Early on a Monday morning in 1912, Mary Peckham went outside her home to hang clothes on the line to dry. She noticed that her neighbors, the Moore family, didn’t seem to be up and about yet, which she found to be very odd indeed. Usually the Moore children were out playing by now, and no one in the family was out taking care of the animals or performing any other chores. All the windows appeared to be tightly closed, and covered, and the house was unnaturally quiet.
Mary had no inkling that the entire Moore household had been brutally murdered during the night. The six members of the family, and the two Stillinger girls spending the night, were all lying dead inside the house next door, in the little town of Villisca, located in southwestern Iowa.
Mrs. Peckham went to the door, but no one answered. She tried the door and found it locked. The chickens needed to be let out, the cows needed to be milked, and the horses needed to be fed. Something was definitely not right.
The resourceful Mrs. Peckham called for the Moore’s hired hand, Mr. Selley, to come to the house to take care of the animals.
Mary then telephoned Mr. Moore’s brother’s home and asked his wife to send him to the house to check things out. When the brother, Ross Moore, a local druggist, arrived at about 8:00 a.m. with a set of keys to get into the house, Mary accompanied him inside.
Ross walked back into the home through the kitchen, and the parlor, and the little bedroom off of the parlor where he found a horrific sight: the room was covered in blood.
Ross Moore told Mary Peckham that he was “afraid there is something awful happened, there is blood in the beds.”
The frightened couple left the house immediately, and called the Marshall, Hank Horton. Unfortunately, the house was not secured properly, and perhaps as many as 100 people traipsed through the home before any evidence was collected. Some of the bone fragments from the scene were even taken as souvenirs!
A dead body was found in every bedroom. Josiah Moore, age 43; and his wife, Sara, age 44, were found in their upstairs bedroom with their heads “chopped and pounded” according to one of the doctor’s testimony. The four Moore children (Herman, age 11; Katherine, age 10; Boyd, age 7; and Paul, age 5) were found in the same ghastly condition in their bedrooms. Ina Stillinger, 9; and, her sister, Lena, 12, were found brutally murdered in the only downstairs bedroom, off of the parlor. The axe was found in the room with the Stillinger girls. On the floor next to the axe, a slab of bacon was found. The only mirror in the house was covered by articles of clothing.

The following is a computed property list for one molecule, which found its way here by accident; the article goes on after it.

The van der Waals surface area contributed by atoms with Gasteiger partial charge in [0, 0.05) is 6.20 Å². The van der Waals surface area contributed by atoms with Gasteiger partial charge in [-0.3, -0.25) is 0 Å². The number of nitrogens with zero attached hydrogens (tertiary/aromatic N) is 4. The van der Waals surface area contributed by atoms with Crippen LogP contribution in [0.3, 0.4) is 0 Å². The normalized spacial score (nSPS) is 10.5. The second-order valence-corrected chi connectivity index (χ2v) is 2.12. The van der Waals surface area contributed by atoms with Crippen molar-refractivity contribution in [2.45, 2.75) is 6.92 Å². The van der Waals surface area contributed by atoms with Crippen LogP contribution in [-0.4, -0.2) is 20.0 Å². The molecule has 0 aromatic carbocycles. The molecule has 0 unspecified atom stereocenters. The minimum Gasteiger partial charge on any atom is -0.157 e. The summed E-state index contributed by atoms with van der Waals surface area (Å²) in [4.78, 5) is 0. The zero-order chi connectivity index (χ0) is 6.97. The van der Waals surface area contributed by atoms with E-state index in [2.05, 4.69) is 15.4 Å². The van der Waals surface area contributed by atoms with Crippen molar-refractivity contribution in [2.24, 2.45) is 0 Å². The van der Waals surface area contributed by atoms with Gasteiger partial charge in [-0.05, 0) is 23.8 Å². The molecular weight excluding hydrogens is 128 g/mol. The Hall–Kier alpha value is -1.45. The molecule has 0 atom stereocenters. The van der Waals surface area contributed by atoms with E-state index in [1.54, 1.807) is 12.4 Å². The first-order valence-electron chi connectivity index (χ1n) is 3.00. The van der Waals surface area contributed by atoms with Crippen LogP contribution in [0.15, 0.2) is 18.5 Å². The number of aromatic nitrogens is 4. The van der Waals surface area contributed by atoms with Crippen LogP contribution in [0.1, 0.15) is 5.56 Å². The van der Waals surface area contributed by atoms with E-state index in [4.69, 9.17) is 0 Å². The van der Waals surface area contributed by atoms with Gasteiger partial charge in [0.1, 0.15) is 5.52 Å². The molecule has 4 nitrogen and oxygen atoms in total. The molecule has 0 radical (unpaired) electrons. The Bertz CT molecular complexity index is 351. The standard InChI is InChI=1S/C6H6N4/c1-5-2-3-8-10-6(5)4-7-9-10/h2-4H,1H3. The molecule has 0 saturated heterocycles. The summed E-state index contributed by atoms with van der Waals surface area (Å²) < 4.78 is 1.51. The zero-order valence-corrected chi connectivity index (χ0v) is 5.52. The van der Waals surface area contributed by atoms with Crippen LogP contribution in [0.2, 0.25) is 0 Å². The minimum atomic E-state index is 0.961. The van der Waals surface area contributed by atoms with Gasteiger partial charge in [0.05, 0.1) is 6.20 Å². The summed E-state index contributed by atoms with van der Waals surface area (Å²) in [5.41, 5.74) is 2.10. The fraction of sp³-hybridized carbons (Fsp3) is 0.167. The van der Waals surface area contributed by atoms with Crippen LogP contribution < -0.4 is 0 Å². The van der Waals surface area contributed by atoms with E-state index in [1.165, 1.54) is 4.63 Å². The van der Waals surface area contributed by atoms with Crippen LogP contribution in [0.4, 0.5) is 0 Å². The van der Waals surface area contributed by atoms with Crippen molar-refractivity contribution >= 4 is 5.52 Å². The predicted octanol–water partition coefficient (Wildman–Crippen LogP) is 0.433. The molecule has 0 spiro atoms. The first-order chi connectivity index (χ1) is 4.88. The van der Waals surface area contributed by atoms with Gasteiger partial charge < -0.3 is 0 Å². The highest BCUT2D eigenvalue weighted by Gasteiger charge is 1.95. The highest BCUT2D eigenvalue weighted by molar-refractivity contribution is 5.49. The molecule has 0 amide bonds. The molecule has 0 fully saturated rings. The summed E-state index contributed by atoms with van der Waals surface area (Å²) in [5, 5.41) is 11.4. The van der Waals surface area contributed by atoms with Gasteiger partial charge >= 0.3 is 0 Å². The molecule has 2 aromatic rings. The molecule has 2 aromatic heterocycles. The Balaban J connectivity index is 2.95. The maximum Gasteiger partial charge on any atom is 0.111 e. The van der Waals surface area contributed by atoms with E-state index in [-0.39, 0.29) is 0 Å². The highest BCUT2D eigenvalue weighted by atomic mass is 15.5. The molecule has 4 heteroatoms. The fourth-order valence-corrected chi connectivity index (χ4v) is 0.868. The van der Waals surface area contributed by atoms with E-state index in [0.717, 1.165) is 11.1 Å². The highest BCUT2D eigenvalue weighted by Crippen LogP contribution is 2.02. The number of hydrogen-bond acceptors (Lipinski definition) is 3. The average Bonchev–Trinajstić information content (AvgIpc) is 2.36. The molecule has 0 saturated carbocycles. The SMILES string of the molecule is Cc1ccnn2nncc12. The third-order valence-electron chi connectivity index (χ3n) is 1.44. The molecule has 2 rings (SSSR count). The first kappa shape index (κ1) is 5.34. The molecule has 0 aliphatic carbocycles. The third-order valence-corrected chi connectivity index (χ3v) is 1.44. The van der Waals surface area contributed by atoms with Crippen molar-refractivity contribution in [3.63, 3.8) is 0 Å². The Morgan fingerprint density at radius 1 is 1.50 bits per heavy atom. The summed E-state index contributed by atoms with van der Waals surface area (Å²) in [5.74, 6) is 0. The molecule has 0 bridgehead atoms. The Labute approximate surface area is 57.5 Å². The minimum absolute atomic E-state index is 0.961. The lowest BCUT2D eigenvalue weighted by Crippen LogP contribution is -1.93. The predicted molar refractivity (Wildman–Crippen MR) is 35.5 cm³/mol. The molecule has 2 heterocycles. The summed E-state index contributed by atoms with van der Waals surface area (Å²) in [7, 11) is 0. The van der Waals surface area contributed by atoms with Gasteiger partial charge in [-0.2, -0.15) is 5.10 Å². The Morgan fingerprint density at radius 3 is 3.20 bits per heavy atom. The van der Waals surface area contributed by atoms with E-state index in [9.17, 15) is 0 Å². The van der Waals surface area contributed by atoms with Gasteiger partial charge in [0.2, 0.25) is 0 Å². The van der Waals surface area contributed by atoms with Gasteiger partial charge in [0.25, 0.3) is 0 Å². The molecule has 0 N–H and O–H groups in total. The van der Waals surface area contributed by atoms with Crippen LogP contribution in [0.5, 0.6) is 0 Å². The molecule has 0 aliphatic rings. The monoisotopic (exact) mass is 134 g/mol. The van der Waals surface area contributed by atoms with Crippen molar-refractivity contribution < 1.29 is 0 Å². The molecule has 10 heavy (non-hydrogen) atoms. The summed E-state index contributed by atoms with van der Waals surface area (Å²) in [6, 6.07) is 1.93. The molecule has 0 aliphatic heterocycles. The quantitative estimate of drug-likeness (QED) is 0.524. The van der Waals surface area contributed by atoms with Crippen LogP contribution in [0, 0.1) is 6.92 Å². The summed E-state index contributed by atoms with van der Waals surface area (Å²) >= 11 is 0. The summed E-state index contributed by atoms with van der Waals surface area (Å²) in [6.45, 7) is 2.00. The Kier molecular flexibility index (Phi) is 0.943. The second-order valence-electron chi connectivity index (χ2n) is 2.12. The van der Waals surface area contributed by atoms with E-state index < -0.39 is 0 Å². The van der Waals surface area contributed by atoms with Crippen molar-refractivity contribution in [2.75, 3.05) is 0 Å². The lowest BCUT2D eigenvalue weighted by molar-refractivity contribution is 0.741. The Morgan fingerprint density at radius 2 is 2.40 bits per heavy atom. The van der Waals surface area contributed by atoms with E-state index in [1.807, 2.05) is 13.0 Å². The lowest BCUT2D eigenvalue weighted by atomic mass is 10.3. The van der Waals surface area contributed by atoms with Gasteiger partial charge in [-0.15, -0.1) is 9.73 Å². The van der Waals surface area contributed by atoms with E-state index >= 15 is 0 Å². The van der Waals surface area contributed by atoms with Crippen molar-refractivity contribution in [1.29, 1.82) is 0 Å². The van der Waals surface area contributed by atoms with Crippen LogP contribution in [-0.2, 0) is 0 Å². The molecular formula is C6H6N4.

Interestingly, all of the victims were discovered with their bodies and faces covered with bedding. The only part of any victim that was exposed was one of the Stillinger girl’s blood-stained arms. The two girls had been “entirely disfigured.”
The victims had last been seen walking the three blocks home from church the previous evening at about 9:30 p.m. The townspeople suspected a “deranged tramp” must be responsible. Bloodhounds were brought in to the scene, and posses were sent out to search every “barn, shed, and privy in town.” They found nothing.
Very little usable evidence was collected at the scene. The upstairs ceiling did have some axe cuts from the “violent backswing of many axe-blows” indicating to the investigators that the killer “had been in a frenzy” while murdering the children.
The stiffening bodies lay in their deathbeds throughout the entire ordeal until late that night. No one could imagine who the killer might be…at first. It didn’t take long, though, before the town was torn asunder with speculation.
Was the killer someone who had it in for the Moore family? Was the killer the same one who was responsible for a rash of murders throughout the Midwest that had begun the previous autumn? There were many similarities in the modus operandi.
Several individuals were suspected in the crime, and one man even confessed to the murders. He was subsequently acquitted. No one has ever been convicted for murdering the Moore family and the two Stillinger girls.
Paranormal activity first occurred in the early 1930s to a young couple, Homer and Bonnie Ritner. Nightly, Bonnie would awaken to the sounds of someone walking up and down the stairs, and she would “see an image of a man with an axe at the end of their bed.”
One owner, John Geeseman, slept in the barn because of the activity occurring in the home. The front door kept opening by itself. Early one morning John and his wife, Allie, “were seen flying down the sidewalk with their nightshirts blowing out behind them.”
Sometime “between 1963 and 1971,” a family with children who were living in the home experienced paranormal activity fairly often. The girls would find their belongings tossed around their room, and would hear “children sobbing and crying in the night.” On the night their father’s knife flew out of his hand and “stabbed into his palm,” they packed all of their things, and left immediately!
Activity reported recently in the renovated house includes sightings of “little girls in white dresses,” and the sound of children laughing. Much audio and video evidence indicating activity in the house has been collected. Objects moving around inside the home is also a common occurrence.
My sister works with a lady whose husband bought her a night at the Villisca Ax Murder house next fall for a gift. I’m so envious! That is definitely on my list! If you would like to spend a night there, just check out their website: http://www.villiscaiowa.com/tours-overnights.php
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